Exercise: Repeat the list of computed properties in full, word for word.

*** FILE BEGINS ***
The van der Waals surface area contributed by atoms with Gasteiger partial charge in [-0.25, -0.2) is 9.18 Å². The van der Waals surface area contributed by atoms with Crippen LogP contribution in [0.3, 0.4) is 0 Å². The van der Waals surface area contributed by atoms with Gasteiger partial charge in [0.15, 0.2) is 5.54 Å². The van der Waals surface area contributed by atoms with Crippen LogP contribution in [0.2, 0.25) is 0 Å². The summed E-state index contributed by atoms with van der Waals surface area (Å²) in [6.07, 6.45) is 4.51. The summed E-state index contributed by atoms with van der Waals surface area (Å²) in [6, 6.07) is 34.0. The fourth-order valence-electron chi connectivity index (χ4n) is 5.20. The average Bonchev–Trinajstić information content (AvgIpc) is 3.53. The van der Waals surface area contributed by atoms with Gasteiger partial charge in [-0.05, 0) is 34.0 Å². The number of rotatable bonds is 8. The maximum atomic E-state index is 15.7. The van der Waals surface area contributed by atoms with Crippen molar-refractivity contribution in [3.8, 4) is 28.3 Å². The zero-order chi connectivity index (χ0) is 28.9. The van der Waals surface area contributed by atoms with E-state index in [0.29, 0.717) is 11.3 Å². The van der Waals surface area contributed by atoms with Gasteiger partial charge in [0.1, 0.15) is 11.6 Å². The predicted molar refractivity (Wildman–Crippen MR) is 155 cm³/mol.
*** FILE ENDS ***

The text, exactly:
The van der Waals surface area contributed by atoms with Gasteiger partial charge in [-0.25, -0.2) is 9.18 Å². The van der Waals surface area contributed by atoms with Crippen LogP contribution in [0.3, 0.4) is 0 Å². The van der Waals surface area contributed by atoms with Gasteiger partial charge in [0.15, 0.2) is 5.54 Å². The van der Waals surface area contributed by atoms with Crippen LogP contribution in [0.2, 0.25) is 0 Å². The summed E-state index contributed by atoms with van der Waals surface area (Å²) in [6.07, 6.45) is 4.51. The summed E-state index contributed by atoms with van der Waals surface area (Å²) in [6, 6.07) is 34.0. The fourth-order valence-electron chi connectivity index (χ4n) is 5.20. The average Bonchev–Trinajstić information content (AvgIpc) is 3.53. The van der Waals surface area contributed by atoms with Gasteiger partial charge in [-0.05, 0) is 34.0 Å². The number of rotatable bonds is 8. The maximum atomic E-state index is 15.7. The van der Waals surface area contributed by atoms with Crippen molar-refractivity contribution in [3.8, 4) is 28.3 Å². The zero-order chi connectivity index (χ0) is 28.9. The van der Waals surface area contributed by atoms with E-state index in [0.29, 0.717) is 11.3 Å². The van der Waals surface area contributed by atoms with Gasteiger partial charge in [0.1, 0.15) is 11.6 Å². The predicted molar refractivity (Wildman–Crippen MR) is 155 cm³/mol.